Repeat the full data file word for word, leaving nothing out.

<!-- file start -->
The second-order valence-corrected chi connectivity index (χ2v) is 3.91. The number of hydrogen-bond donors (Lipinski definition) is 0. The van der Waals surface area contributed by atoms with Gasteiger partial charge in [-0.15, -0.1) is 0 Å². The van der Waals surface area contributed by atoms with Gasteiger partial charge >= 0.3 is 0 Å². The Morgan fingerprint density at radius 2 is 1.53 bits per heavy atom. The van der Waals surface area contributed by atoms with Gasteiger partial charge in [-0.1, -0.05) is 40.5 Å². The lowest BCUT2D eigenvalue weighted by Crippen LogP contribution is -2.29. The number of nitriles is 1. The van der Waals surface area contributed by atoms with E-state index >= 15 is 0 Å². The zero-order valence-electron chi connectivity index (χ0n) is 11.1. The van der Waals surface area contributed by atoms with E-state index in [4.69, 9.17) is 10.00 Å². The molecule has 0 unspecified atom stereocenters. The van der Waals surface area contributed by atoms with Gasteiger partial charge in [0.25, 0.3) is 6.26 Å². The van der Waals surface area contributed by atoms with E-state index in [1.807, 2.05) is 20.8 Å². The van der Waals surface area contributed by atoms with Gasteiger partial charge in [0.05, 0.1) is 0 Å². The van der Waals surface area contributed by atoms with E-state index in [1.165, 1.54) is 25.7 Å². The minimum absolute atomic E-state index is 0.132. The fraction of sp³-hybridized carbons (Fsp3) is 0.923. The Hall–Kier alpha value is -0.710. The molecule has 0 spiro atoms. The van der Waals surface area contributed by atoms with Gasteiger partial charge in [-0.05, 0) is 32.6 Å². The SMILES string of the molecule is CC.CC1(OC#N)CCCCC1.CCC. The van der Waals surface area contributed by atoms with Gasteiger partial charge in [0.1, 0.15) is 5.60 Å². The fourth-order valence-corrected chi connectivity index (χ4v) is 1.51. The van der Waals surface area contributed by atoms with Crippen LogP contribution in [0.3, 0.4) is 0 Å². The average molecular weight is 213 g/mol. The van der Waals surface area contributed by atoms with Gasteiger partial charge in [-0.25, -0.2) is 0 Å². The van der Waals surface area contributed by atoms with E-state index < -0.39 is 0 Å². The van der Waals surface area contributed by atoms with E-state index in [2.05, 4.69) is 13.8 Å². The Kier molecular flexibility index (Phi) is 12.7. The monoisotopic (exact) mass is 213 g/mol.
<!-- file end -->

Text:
The second-order valence-corrected chi connectivity index (χ2v) is 3.91. The number of hydrogen-bond donors (Lipinski definition) is 0. The van der Waals surface area contributed by atoms with Gasteiger partial charge in [-0.15, -0.1) is 0 Å². The van der Waals surface area contributed by atoms with Gasteiger partial charge >= 0.3 is 0 Å². The Morgan fingerprint density at radius 2 is 1.53 bits per heavy atom. The van der Waals surface area contributed by atoms with Gasteiger partial charge in [-0.1, -0.05) is 40.5 Å². The lowest BCUT2D eigenvalue weighted by Crippen LogP contribution is -2.29. The number of nitriles is 1. The van der Waals surface area contributed by atoms with E-state index >= 15 is 0 Å². The zero-order valence-electron chi connectivity index (χ0n) is 11.1. The van der Waals surface area contributed by atoms with E-state index in [4.69, 9.17) is 10.00 Å². The molecule has 0 unspecified atom stereocenters. The van der Waals surface area contributed by atoms with Gasteiger partial charge in [0.25, 0.3) is 6.26 Å². The van der Waals surface area contributed by atoms with E-state index in [1.807, 2.05) is 20.8 Å². The van der Waals surface area contributed by atoms with Gasteiger partial charge in [0.05, 0.1) is 0 Å². The van der Waals surface area contributed by atoms with E-state index in [1.165, 1.54) is 25.7 Å². The minimum absolute atomic E-state index is 0.132. The fraction of sp³-hybridized carbons (Fsp3) is 0.923. The Hall–Kier alpha value is -0.710. The molecule has 0 spiro atoms. The van der Waals surface area contributed by atoms with Gasteiger partial charge in [-0.05, 0) is 32.6 Å². The SMILES string of the molecule is CC.CC1(OC#N)CCCCC1.CCC. The van der Waals surface area contributed by atoms with Gasteiger partial charge in [0.1, 0.15) is 5.60 Å². The fourth-order valence-corrected chi connectivity index (χ4v) is 1.51. The van der Waals surface area contributed by atoms with Crippen LogP contribution in [0.3, 0.4) is 0 Å². The average molecular weight is 213 g/mol. The van der Waals surface area contributed by atoms with Gasteiger partial charge in [-0.25, -0.2) is 0 Å². The van der Waals surface area contributed by atoms with E-state index < -0.39 is 0 Å². The van der Waals surface area contributed by atoms with E-state index in [2.05, 4.69) is 13.8 Å². The Kier molecular flexibility index (Phi) is 12.7. The monoisotopic (exact) mass is 213 g/mol.